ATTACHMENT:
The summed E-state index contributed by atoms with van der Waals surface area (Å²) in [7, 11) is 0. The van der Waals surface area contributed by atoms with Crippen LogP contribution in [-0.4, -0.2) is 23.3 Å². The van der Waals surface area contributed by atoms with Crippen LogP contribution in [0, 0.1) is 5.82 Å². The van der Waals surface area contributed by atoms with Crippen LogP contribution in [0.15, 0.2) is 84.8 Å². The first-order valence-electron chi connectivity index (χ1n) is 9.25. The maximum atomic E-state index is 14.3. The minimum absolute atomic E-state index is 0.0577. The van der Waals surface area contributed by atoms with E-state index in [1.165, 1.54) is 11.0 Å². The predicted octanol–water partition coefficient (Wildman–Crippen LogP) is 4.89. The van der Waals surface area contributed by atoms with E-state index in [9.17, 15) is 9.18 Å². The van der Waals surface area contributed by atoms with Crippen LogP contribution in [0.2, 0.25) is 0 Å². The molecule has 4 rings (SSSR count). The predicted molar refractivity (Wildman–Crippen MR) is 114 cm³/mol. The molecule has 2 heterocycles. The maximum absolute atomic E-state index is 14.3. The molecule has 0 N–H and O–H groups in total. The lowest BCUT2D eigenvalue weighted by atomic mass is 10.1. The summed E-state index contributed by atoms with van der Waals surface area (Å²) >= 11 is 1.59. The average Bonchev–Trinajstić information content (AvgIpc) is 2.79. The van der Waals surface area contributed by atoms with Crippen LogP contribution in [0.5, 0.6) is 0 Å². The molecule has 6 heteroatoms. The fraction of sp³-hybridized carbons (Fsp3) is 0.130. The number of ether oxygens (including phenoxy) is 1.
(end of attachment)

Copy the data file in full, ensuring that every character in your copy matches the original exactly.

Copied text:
The summed E-state index contributed by atoms with van der Waals surface area (Å²) in [7, 11) is 0. The van der Waals surface area contributed by atoms with Crippen LogP contribution in [-0.4, -0.2) is 23.3 Å². The van der Waals surface area contributed by atoms with Crippen LogP contribution in [0, 0.1) is 5.82 Å². The van der Waals surface area contributed by atoms with Crippen LogP contribution in [0.15, 0.2) is 84.8 Å². The first-order valence-electron chi connectivity index (χ1n) is 9.25. The maximum atomic E-state index is 14.3. The minimum absolute atomic E-state index is 0.0577. The van der Waals surface area contributed by atoms with E-state index in [1.165, 1.54) is 11.0 Å². The predicted octanol–water partition coefficient (Wildman–Crippen LogP) is 4.89. The van der Waals surface area contributed by atoms with E-state index in [9.17, 15) is 9.18 Å². The van der Waals surface area contributed by atoms with Crippen LogP contribution in [0.2, 0.25) is 0 Å². The molecule has 4 rings (SSSR count). The predicted molar refractivity (Wildman–Crippen MR) is 114 cm³/mol. The molecule has 2 heterocycles. The maximum absolute atomic E-state index is 14.3. The molecule has 0 N–H and O–H groups in total. The lowest BCUT2D eigenvalue weighted by atomic mass is 10.1. The summed E-state index contributed by atoms with van der Waals surface area (Å²) >= 11 is 1.59. The average Bonchev–Trinajstić information content (AvgIpc) is 2.79. The van der Waals surface area contributed by atoms with Crippen LogP contribution in [0.5, 0.6) is 0 Å². The molecule has 6 heteroatoms. The fraction of sp³-hybridized carbons (Fsp3) is 0.130. The number of ether oxygens (including phenoxy) is 1.